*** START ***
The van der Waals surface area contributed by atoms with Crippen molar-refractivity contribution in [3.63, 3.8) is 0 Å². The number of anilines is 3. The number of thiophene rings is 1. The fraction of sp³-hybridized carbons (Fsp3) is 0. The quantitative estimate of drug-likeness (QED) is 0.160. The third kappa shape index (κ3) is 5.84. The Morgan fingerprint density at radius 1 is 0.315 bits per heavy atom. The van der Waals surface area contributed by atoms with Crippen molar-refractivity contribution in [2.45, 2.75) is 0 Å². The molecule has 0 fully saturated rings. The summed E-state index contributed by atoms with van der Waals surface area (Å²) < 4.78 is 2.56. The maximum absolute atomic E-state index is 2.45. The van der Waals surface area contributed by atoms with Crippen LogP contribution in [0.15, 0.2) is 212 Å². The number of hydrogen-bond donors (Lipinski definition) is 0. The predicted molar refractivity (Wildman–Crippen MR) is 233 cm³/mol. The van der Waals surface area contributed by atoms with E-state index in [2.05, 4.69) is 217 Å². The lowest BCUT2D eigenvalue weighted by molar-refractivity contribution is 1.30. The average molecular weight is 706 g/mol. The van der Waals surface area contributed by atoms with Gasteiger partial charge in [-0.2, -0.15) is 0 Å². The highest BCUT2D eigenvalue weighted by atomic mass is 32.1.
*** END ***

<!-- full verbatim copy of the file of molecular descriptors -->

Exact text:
The van der Waals surface area contributed by atoms with Crippen molar-refractivity contribution in [3.63, 3.8) is 0 Å². The number of anilines is 3. The number of thiophene rings is 1. The fraction of sp³-hybridized carbons (Fsp3) is 0. The quantitative estimate of drug-likeness (QED) is 0.160. The third kappa shape index (κ3) is 5.84. The Morgan fingerprint density at radius 1 is 0.315 bits per heavy atom. The van der Waals surface area contributed by atoms with Crippen molar-refractivity contribution in [2.45, 2.75) is 0 Å². The molecule has 0 fully saturated rings. The summed E-state index contributed by atoms with van der Waals surface area (Å²) < 4.78 is 2.56. The maximum absolute atomic E-state index is 2.45. The van der Waals surface area contributed by atoms with Crippen LogP contribution in [0.15, 0.2) is 212 Å². The number of hydrogen-bond donors (Lipinski definition) is 0. The predicted molar refractivity (Wildman–Crippen MR) is 233 cm³/mol. The van der Waals surface area contributed by atoms with E-state index in [2.05, 4.69) is 217 Å². The lowest BCUT2D eigenvalue weighted by molar-refractivity contribution is 1.30. The average molecular weight is 706 g/mol. The van der Waals surface area contributed by atoms with Gasteiger partial charge in [-0.2, -0.15) is 0 Å². The highest BCUT2D eigenvalue weighted by atomic mass is 32.1.